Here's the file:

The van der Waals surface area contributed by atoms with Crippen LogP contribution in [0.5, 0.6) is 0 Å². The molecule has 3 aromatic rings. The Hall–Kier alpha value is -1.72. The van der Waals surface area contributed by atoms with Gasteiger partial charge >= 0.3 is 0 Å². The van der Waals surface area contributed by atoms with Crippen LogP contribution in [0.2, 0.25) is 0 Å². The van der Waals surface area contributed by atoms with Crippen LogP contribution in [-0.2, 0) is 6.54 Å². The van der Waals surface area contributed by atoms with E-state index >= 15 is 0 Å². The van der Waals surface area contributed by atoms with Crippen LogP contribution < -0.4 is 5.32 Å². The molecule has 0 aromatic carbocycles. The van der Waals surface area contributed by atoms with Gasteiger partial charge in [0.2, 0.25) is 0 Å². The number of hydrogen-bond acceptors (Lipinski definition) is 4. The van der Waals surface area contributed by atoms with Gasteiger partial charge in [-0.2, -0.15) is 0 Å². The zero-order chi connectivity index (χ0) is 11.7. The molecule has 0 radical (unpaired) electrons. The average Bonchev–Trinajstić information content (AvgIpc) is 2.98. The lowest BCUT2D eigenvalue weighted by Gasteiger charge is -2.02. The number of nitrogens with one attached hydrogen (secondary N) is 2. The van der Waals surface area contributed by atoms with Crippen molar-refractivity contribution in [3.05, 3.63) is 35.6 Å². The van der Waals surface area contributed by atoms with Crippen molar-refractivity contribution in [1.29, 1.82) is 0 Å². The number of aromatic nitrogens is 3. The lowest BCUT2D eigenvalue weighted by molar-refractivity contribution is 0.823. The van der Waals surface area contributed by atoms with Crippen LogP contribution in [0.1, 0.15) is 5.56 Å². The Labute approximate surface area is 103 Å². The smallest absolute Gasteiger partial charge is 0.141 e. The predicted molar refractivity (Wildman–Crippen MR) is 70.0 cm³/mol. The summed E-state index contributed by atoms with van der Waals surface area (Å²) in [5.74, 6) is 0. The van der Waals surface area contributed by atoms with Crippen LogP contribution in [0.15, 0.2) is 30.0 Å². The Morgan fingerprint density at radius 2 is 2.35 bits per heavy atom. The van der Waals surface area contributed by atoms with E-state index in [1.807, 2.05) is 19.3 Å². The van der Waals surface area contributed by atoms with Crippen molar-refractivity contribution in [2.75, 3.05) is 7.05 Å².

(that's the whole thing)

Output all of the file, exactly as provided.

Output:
The van der Waals surface area contributed by atoms with Crippen LogP contribution in [0.5, 0.6) is 0 Å². The molecule has 3 aromatic rings. The Hall–Kier alpha value is -1.72. The van der Waals surface area contributed by atoms with Gasteiger partial charge >= 0.3 is 0 Å². The van der Waals surface area contributed by atoms with Crippen LogP contribution in [0.2, 0.25) is 0 Å². The van der Waals surface area contributed by atoms with Crippen LogP contribution in [-0.2, 0) is 6.54 Å². The van der Waals surface area contributed by atoms with E-state index >= 15 is 0 Å². The van der Waals surface area contributed by atoms with Crippen LogP contribution < -0.4 is 5.32 Å². The molecule has 0 aromatic carbocycles. The van der Waals surface area contributed by atoms with Gasteiger partial charge in [0.2, 0.25) is 0 Å². The number of hydrogen-bond acceptors (Lipinski definition) is 4. The van der Waals surface area contributed by atoms with Gasteiger partial charge in [-0.2, -0.15) is 0 Å². The zero-order chi connectivity index (χ0) is 11.7. The molecule has 0 radical (unpaired) electrons. The average Bonchev–Trinajstić information content (AvgIpc) is 2.98. The lowest BCUT2D eigenvalue weighted by Gasteiger charge is -2.02. The number of nitrogens with one attached hydrogen (secondary N) is 2. The van der Waals surface area contributed by atoms with Crippen molar-refractivity contribution in [3.05, 3.63) is 35.6 Å². The van der Waals surface area contributed by atoms with Crippen molar-refractivity contribution in [1.29, 1.82) is 0 Å². The number of aromatic nitrogens is 3. The lowest BCUT2D eigenvalue weighted by molar-refractivity contribution is 0.823. The van der Waals surface area contributed by atoms with Crippen LogP contribution in [0.1, 0.15) is 5.56 Å². The Labute approximate surface area is 103 Å². The smallest absolute Gasteiger partial charge is 0.141 e. The predicted molar refractivity (Wildman–Crippen MR) is 70.0 cm³/mol. The summed E-state index contributed by atoms with van der Waals surface area (Å²) in [5.74, 6) is 0. The van der Waals surface area contributed by atoms with Crippen LogP contribution in [0.15, 0.2) is 30.0 Å². The Morgan fingerprint density at radius 2 is 2.35 bits per heavy atom. The van der Waals surface area contributed by atoms with E-state index in [1.807, 2.05) is 19.3 Å². The van der Waals surface area contributed by atoms with Crippen molar-refractivity contribution in [2.75, 3.05) is 7.05 Å².